Zélie’s sister had once written her in a letter that “the measure of your joy will be that of your sorrow” (Family 79). Both Zélie and her husband initially sought the pain of ascetical training in order to bear the fruit of holiness; in their marriage the path to this desire was translated into suffering out of love for their children. They suffered in loving the four they lost, and they suffered in loving the five they raised. Though the kind of pain they bore for each child varied, through loving them they learned that no love is without cost. They also learned that the cost paid in love is never in vain. For the firstborn son who died as an infant but whom Louis had hoped to offer to the Lord as a missionary priest, he received a daughter in Thérèse who took all priests and missionaries as her own brothers, ultimately dedicating her religious vocation for the intention of their wellbeing and success. In his daughter, Louis’s own frustrated desires were fulfilled, both in terms of living out the form of religious ideals that he and his wife had once pursued and in terms of accepting a mission that revived the mission he had hoped for his son.

The peculiar discipline with which they began their marriage is noteworthy, in the end, not for its peculiarity but for its wisdom. They were intentional about making their ordinary ways conducive to their deepest desires. Their dispositions of obedience created a home that absorbed pain and grew love. They sought to account for everything—no cost was in vain, no pain accidental.

The Sanctification of the Whole

To Louis and Zélie Martin, each child was a covenant between themselves and God. Each child was God’s calling upon them to labor in love: to till, to tend, to prune, and to share the fruit that was given within the home of their union. To them, “a child was not a plaything […] nor a creature that has become an object of dread because no one knows how to train it. It was a trust received from the Creator’s hands” (Family 182). They were responsible for these children—not just for their health and cleanliness but for their joy and salvation.

The Martin home was a communion of holiness. The master clock-maker set the schedule to the liturgical cycle and tuned all the gears of familial life to this standard measure. Fasting and feasting were both observed, and leisure was routine. The master lace-maker orchestrated the work according to the final design: tutoring her work force, coordinating their labors, securing supplies, and offering the good works they produced in the market of charity. In caring for each member of the household the couple cared for the whole, and in arranging the whole in an intentional way they prepared this workshop to produce its good works, this tree to produce its good fruits.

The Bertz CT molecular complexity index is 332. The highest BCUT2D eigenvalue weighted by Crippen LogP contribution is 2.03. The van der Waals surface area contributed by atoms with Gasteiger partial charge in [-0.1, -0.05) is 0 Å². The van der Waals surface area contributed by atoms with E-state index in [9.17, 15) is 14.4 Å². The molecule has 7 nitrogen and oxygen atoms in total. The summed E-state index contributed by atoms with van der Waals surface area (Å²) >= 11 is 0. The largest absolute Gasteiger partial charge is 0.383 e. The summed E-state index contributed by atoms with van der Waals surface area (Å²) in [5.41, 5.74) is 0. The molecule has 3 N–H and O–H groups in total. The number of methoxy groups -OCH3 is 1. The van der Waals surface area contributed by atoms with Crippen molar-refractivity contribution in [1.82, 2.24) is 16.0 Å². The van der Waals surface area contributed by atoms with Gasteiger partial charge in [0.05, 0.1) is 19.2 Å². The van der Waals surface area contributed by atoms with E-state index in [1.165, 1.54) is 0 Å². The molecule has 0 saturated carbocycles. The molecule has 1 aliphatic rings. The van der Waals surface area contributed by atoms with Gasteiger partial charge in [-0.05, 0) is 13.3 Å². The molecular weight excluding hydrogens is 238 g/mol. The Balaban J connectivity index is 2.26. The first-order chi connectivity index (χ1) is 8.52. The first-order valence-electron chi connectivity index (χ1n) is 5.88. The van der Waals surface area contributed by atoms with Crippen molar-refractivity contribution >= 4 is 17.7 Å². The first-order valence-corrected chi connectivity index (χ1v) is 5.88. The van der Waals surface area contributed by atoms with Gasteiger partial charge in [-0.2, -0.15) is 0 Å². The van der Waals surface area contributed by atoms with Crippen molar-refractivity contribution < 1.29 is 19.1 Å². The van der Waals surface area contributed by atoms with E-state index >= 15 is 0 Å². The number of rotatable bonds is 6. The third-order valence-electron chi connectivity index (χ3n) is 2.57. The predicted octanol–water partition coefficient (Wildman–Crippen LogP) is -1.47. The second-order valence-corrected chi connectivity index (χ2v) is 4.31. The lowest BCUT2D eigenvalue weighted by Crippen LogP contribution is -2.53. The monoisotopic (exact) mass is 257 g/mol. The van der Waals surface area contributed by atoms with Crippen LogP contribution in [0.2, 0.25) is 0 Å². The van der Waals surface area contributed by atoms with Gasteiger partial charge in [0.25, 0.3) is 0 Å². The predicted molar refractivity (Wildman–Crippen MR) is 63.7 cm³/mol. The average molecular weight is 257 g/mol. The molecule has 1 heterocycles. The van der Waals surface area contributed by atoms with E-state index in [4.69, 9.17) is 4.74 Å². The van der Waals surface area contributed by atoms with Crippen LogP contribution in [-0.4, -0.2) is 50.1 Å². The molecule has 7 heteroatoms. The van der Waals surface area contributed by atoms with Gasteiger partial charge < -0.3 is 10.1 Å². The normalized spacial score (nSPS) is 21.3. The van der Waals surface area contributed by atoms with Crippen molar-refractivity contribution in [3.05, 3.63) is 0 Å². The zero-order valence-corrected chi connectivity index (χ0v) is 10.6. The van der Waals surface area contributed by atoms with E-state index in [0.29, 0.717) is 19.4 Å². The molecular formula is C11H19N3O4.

The whole mystery of salvation turned within the subtleties of the home. From the moment their first child was conceived, the turning of their lives was set to the movements of divine love:

“They were to experience the joyful stage, marked out by four cradles; the laborious stage: five more births, six deaths [including aunts], sorrows mingled with smiles; the sorrowful stage: the calvary and the sublime sacrifice of parents; to end at last with the glorious stage—the day when Thérèse, the last conquest of love, would carry their name to the altars” (Family 49).

The depth of insight of their family’s chief biographer is on full display in this passage. He names the dimensions of their life together according to the mysteries of the rosary. The obvious ones are the joyful, the sorrowful, and the glorious, while the truly ingenious one is the laborious. Written more than fiftyyears before John Paul II proposed the luminous mysteries, Fr. Piat recognizes those mysteries in the witness of Louis, Zélie, and their family. As one becomes habituated to a way of being, the logic of that way is illuminated. In the oscillations of sorrows and smiles, the labors of love—in season and out of season—slowly lit up the true meaning of the life Louis and Zélie were called to craft and which came to be in their home. The rosary meditates on Mary’s contemplation of her blessed child, while the Martins contemplated their children in the likeness of Mary’s.

And the glory of it all came in their blessed fruit. On the sixty-ninth anniversary of the day Louis and Zélie were joined in matrimony, their last child—the work of two masters who had perfected their craft—was enrolled in the canon of the Church’s saints. Upon the altar of the Universal Church their child was united to the Son of the Father, the Son of Mary. In her holiness is hidden the discipline and the innovation of two failed religious, two skilled artisans, a husband and a wife who created a home in which saints grew. Thérèse’s holiness redounds to their holiness: the blessed fruit blesses the tree that bore her.

Leonard J. DeLorenzo, PhD, teaches theology at the University of Notre Dame where he also directs Notre Dame Vision, the Notre Dame Catechist Academy, and the Notre Dame Character Project within the Institute for Church Life. He has two books forthcoming: one on the theology of the communion of saints and one on the mystery of grace and the practice of storytelling.